Israel Aerospace Industries to Introduce ASW Capabilities in its Maritime Heron Remotely Piloted Aircraft

Israel Aerospace Industries (IAI) is upgrading the potential of its maritime Heron Remotely Piloted Aircraft Systems (RPAS) with anti-submarine warfare (ASW) capabilities.

The new capabilities respond to the need arising from the discontinuation of the manned “Shahaf” Sea Scan (IAI Westwind) maritime patrol aircraft by the Israeli Navy and the growing use of IAI Heron (Shoval) RPAS for maritime patrol missions, which created a need in anti-submarine capabilities introduced directly into the RPA.

The maritime model of Heron 1 is currently equipped with an advanced electro-optical (EO) payload, the MOSP (Multi-mission Optronic Stabilized Payload) made by IAI’s TAMAM division, and a lightweight airborne maritime surveillance radar made by ELTA Systems. The maritime Herons will provide comprehensive protection of naval borders and strategic infrastructures to meet the operational needs by carrying out maritime patrol and intelligence gathering missions on everyday basis.

The maritime Heron Remotely Piloted Aircraft will now have two new payloads for submarine detection: a Sonobuoy (acoustic detector) and a magnetic anomaly detector (MAD).

The Sonobuoy is a small, lightweight innovative sonar float which is hurled out of the RPA with a parachute. Part of the Sonobuoy submerges in the water and part of it remains above water, emitting and receiving acoustics signals in high seas. The findings are transmitted in real-time to the RPA’s control post.

The MAD is a RPA-mounted device that detects and alerts on submarines through identification of changes in the magnetic flow (metal objects detection).

The two detectors complement one another: the Sonobuoy is used for searching a broad areas while the MAD is used to verify that the object is a submarine, including an up-to-date location. The RPA carries several Sonobuoys, which it hurls accurately into the sea whenever the presence of a submarine is suspected.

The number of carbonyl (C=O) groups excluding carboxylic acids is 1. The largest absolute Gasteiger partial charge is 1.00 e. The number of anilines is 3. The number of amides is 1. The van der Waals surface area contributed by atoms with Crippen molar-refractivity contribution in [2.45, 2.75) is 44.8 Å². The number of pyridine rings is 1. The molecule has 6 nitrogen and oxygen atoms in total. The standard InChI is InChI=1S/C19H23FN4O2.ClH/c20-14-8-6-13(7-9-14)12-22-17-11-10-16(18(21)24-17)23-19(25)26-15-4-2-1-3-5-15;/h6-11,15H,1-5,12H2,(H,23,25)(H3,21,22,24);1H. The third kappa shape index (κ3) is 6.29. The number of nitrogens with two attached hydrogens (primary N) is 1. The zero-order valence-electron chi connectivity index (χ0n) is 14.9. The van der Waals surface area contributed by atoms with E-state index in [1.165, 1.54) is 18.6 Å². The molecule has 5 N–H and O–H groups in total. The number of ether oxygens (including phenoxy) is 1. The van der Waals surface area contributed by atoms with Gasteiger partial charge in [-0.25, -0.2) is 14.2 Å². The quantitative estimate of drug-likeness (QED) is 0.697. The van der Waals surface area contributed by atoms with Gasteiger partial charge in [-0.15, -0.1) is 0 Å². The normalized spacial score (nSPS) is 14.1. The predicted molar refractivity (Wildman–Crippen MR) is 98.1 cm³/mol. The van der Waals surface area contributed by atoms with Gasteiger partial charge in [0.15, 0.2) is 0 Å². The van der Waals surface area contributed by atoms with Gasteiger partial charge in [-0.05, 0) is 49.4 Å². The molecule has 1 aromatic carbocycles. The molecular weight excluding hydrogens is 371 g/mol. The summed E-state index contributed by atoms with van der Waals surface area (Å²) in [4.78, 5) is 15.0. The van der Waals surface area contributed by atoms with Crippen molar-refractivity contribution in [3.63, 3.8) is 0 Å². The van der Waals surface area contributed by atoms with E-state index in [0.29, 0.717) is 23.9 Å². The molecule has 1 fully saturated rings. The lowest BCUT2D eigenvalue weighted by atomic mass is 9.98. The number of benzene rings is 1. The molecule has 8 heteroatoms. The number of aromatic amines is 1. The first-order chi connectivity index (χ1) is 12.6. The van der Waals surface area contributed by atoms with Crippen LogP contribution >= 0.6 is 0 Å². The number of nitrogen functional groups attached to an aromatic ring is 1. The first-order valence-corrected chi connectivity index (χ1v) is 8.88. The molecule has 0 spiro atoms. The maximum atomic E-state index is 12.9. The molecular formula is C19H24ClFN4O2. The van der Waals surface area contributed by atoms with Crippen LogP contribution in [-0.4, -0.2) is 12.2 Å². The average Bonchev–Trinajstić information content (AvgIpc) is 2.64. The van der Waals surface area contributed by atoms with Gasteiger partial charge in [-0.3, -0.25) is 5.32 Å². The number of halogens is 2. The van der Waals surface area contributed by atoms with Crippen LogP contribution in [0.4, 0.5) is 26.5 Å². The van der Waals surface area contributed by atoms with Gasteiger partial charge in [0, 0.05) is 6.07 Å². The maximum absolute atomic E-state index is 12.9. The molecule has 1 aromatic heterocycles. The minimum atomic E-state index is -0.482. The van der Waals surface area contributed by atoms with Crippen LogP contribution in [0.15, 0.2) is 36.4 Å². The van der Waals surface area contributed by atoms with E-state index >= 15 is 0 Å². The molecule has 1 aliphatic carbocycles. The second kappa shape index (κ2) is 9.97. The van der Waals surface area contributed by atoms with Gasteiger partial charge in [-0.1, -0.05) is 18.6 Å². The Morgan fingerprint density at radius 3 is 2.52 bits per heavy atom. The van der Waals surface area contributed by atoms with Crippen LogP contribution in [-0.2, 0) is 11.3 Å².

The use of RPA-mounted anti-submarine systems offers significant advantages, including longer stay time (dozens of hours on air), back-transmission of the sonar for many hours, operators who are located on land and can monitor the situation over multiple shift, and most importantly, the absence of risk to human life.

Shaul Shahar, IAI executive vice president general manager of the military aircraft group, commented, “The maritime Heron RPA has proved its efficacy for the Israeli Navy as well as for other clients. The addition of anti-submarine capabilities expands the RPA’s operational scope, while opening up new markets for IAI. As the home of the world’s advanced technologies, IAI is thrilled and proud to become one of the first to offer a solution of this type. In an age with growing submarine threats, the use of these systems will improve nations’ security across the seas, including in their economic water and seaports.”

Maritime Heron UAS introduction:

Maritime Heron UAS conducting maritime patrol missions in Canary Islands, Australia and El Salvador:



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